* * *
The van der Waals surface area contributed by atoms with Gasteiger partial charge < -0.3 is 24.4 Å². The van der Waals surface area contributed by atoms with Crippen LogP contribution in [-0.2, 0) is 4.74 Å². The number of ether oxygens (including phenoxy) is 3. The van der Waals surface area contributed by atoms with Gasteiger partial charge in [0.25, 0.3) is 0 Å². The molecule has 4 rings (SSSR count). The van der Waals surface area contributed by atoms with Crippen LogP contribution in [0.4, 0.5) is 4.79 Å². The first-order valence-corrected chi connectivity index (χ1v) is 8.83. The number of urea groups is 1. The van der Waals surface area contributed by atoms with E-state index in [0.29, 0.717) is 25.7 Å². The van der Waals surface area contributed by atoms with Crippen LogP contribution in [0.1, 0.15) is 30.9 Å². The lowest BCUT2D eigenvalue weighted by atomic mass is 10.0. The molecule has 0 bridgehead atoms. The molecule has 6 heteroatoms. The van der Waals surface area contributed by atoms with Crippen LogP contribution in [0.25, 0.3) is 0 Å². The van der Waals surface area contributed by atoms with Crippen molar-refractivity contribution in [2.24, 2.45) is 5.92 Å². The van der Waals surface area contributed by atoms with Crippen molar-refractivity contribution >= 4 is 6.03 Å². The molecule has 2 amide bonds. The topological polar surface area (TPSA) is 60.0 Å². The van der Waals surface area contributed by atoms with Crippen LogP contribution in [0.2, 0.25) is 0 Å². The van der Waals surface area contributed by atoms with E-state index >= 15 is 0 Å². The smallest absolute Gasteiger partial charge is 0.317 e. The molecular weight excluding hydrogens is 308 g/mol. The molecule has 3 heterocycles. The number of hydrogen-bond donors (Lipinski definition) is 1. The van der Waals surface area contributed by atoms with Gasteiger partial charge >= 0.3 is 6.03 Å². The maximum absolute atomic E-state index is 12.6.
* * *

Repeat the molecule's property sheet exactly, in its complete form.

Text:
The van der Waals surface area contributed by atoms with Gasteiger partial charge < -0.3 is 24.4 Å². The van der Waals surface area contributed by atoms with Crippen LogP contribution in [-0.2, 0) is 4.74 Å². The number of ether oxygens (including phenoxy) is 3. The van der Waals surface area contributed by atoms with Gasteiger partial charge in [0.25, 0.3) is 0 Å². The molecule has 4 rings (SSSR count). The van der Waals surface area contributed by atoms with Crippen LogP contribution in [0.4, 0.5) is 4.79 Å². The first-order valence-corrected chi connectivity index (χ1v) is 8.83. The number of urea groups is 1. The van der Waals surface area contributed by atoms with E-state index in [0.29, 0.717) is 25.7 Å². The van der Waals surface area contributed by atoms with Crippen LogP contribution in [0.1, 0.15) is 30.9 Å². The lowest BCUT2D eigenvalue weighted by atomic mass is 10.0. The molecule has 0 bridgehead atoms. The molecule has 6 heteroatoms. The van der Waals surface area contributed by atoms with Crippen LogP contribution in [0.25, 0.3) is 0 Å². The van der Waals surface area contributed by atoms with Crippen molar-refractivity contribution in [2.24, 2.45) is 5.92 Å². The van der Waals surface area contributed by atoms with Crippen molar-refractivity contribution >= 4 is 6.03 Å². The molecule has 2 amide bonds. The topological polar surface area (TPSA) is 60.0 Å². The van der Waals surface area contributed by atoms with Crippen LogP contribution in [0.2, 0.25) is 0 Å². The van der Waals surface area contributed by atoms with E-state index >= 15 is 0 Å². The smallest absolute Gasteiger partial charge is 0.317 e. The molecular weight excluding hydrogens is 308 g/mol. The molecule has 3 heterocycles. The number of hydrogen-bond donors (Lipinski definition) is 1. The van der Waals surface area contributed by atoms with Gasteiger partial charge >= 0.3 is 6.03 Å². The maximum absolute atomic E-state index is 12.6.